The curtain had been expected to go up unofficially Wednesday, with party brass agreeing to release interim leader Bob Rae from his commitment not to seek the job permanently.
But the show has been put on ice — likely until the fall — with Rae's pre-emptive decision to scratch himself from the cast of characters vying for the starring role.
That's put pressure on the only other Liberal with an indisputably high profile — Montreal MP Justin Trudeau, eldest son of Liberal icon Pierre Trudeau — to reconsider his initial conclusion that it's more important to spend time with his two toddlers than to traipse around the country seeking to lead a third-party rump.
Since Rae's surprise announcement, insiders close to the 40-year-old Montreal MP say Trudeau has been hit with a "tsunami" of calls and emails urging him to run. His resolve is wavering but his wife, TV personality Sophie Gregoire-Trudeau, will be a tougher nut to crack.
Trudeau, who as a child watched his famous parents' marriage dissolve under the pressure of political life, has planned a lengthy summer vacation. He and his wife are expected to take that time to reflect on the impact a leadership bid — or worse, a leadership win, which could mean years on the road struggling to rebuild the once-mighty party — might have on their young family.
He's not expected to announce a decision until late summer or early fall.
In one sense, that takes the pressure off other putative contenders who likely would have felt rushed into making a quick decision had Rae been freed to run and effectively launched his campaign, as initially expected, by the end of June. Few would have wanted to allow Rae a lengthy head start, notwithstanding that the marathon race won't officially begin until October, culminating in a leadership vote next April.
With Rae out, there's "no artificial panic," says one prospective candidate, predicting that no one will now declare their candidacy until September or October.
Moreover, not knowing whether Trudeau, the presumptive front-runner and acknowledged rock star of the party, is in or out makes it harder for the others to gauge their chances. Most will likely wait until his intentions are clear.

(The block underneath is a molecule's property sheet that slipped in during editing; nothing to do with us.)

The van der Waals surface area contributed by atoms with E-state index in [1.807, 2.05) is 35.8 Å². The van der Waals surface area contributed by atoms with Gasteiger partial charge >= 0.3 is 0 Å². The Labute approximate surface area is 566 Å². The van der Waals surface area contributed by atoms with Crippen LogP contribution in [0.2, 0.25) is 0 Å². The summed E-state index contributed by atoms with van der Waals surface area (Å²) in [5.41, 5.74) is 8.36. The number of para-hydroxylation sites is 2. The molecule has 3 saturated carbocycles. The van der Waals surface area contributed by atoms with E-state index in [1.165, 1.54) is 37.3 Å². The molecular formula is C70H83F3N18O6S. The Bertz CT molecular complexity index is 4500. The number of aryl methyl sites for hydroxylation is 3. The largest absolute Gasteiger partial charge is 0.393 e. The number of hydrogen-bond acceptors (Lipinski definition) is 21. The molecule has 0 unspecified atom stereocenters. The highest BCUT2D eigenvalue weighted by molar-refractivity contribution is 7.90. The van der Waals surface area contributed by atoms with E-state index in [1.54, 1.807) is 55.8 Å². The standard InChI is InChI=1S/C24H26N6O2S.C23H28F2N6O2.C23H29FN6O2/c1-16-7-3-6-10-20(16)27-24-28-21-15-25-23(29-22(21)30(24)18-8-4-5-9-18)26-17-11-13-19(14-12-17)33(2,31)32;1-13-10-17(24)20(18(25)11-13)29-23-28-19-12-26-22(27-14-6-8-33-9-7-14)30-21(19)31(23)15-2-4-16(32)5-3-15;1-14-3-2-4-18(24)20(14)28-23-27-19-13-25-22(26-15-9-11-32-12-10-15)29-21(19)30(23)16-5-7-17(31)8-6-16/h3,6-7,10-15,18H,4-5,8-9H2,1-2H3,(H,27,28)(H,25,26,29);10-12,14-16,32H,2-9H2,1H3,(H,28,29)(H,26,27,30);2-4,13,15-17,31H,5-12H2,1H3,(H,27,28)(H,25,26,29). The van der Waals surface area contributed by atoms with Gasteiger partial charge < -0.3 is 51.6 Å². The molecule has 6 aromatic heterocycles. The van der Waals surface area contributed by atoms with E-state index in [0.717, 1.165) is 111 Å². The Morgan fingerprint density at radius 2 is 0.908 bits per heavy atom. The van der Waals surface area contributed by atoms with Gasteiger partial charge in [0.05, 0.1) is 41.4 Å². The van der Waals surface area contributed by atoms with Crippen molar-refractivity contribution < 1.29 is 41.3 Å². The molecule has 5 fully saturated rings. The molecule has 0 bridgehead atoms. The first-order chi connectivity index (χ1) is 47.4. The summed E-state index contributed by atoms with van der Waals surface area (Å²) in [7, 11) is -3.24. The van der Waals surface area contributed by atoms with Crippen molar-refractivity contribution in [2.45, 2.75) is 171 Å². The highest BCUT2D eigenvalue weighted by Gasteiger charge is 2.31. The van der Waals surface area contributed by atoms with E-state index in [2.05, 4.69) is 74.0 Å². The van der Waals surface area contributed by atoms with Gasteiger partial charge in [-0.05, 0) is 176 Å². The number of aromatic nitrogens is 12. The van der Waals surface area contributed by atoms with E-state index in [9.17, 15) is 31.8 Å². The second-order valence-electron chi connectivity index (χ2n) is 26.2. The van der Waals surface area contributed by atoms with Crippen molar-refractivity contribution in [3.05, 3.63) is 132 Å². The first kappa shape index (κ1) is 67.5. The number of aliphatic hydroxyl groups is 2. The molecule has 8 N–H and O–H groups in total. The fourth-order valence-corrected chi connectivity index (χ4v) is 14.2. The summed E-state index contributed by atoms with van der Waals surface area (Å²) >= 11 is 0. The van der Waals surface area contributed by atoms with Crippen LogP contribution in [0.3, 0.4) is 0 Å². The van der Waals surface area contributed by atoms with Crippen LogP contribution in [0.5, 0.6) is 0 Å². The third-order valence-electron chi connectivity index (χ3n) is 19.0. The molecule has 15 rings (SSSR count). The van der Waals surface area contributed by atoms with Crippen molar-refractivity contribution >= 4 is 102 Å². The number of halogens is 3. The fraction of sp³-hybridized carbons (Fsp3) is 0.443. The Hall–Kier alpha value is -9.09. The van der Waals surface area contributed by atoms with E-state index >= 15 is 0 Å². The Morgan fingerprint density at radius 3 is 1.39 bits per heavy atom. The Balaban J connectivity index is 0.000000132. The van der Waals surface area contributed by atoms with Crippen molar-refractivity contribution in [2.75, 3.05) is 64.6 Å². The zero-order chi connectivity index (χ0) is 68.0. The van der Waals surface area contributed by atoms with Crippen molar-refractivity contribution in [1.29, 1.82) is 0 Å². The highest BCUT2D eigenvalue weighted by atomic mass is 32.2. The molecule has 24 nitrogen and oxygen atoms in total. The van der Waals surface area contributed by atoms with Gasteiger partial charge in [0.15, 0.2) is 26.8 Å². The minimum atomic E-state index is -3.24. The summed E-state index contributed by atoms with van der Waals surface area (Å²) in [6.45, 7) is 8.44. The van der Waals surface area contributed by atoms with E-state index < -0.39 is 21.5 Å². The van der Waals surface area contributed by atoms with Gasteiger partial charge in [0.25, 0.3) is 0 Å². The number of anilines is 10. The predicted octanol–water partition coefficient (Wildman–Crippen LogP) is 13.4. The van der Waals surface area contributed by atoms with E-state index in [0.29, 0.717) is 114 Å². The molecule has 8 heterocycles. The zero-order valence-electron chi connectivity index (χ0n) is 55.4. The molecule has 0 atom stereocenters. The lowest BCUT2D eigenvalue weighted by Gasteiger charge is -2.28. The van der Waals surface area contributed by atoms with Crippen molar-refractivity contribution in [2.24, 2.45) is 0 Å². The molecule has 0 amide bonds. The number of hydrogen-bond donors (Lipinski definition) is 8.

"I think if Justin is in, it does scare off a lot of folks," says Taleeb Noormohamed, a 35-year-old, multi-lingual former Liberal candidate in Vancouver who is being encouraged by some Liberals to throw his hat in the leadership ring.
"But only because I think Justin has a lot of what people want to see, somebody with profile, somebody who's going to excite, somebody who I think represents a new generation of Liberals."
That said, Noormohamed says the party needs to get past its search for the next "Messiah" and consider a host of options in a competitive, vibrant race.
For several would-be contenders, there are additional personal considerations to take into account.
Dominic LeBlanc, for instance, has been a friend of Trudeau's all his life, as were their fathers. LeBlanc, who briefly ran for the leadership in 2008 but withdrew to allow a coronation for Michael Ignatieff, is "quite likely" to run again this time but won't make a move until he knows what Trudeau is going to do, according to a source close to the New Brunswick MP.
Former MP Gerard Kennedy was endorsed by Trudeau when he ran for the Liberal leadership in 2006; the popular MP was the featured draw at a fundraiser in Kennedy's Toronto riding just last week. So, Kennedy says Trudeau's intentions will be "part of my consideration" about taking another shot at the top job.
"Justin is a friend of mine so it matters in a sense," Kennedy acknowledges.
Still, he says his own decision will be based more on whether he believes his candidacy will help force some of the fundamental changes he believes are necessary in the party.
"I don't think the shape of the race is determined by any one person, whether it's Bob not running or Justin running. At least for me personally, at the moment, it doesn't change the way I'm approaching this," says Kennedy.
Former cabinet minister Martin Cauchon says it's "no secret" he's always dreamed of leading the Liberal party and his decision whether to run this time will be "personal," not dependent on whether Trudeau or anyone else jumps into the race.
"The party is my family, politics is my passion," he says.
However, his chances would undoubtedly be effected by comparison with Trudeau, who handily won re-election in his Montreal riding while Cauchon's comeback attempt in Outremont last year was stymied by Thomas Mulcair, now leader of the NDP. Cauchon says he doesn't think his defeat "hurts at all," contending that his roots in eastern Quebec make him "the perfect guy to bring the party back" in that region.
Ottawa lawyer David Bertschi, who ran unsuccessfully in Ottawa Orleans, says Trudeau's eventual decision has no bearing on his own leadership plans. He's been travelling the country in his "four-cylinder SUV," meeting Liberals and listening to their concerns and he intends to continue doing so throughout the summer.
"My view of it has been that the Liberal party needs someone who is willing to roll up his or her sleeves and go across the country and meet people. This is going to be a marathon and who joins the race and how they join the race and when they join the race is not going to effect my decision."
Bertschi says he won't make a final decision on his own potential candidacy until after the party sets out the rules, including the spending limit for each contender, next month. He is calling for a limit of "well under $1 million."
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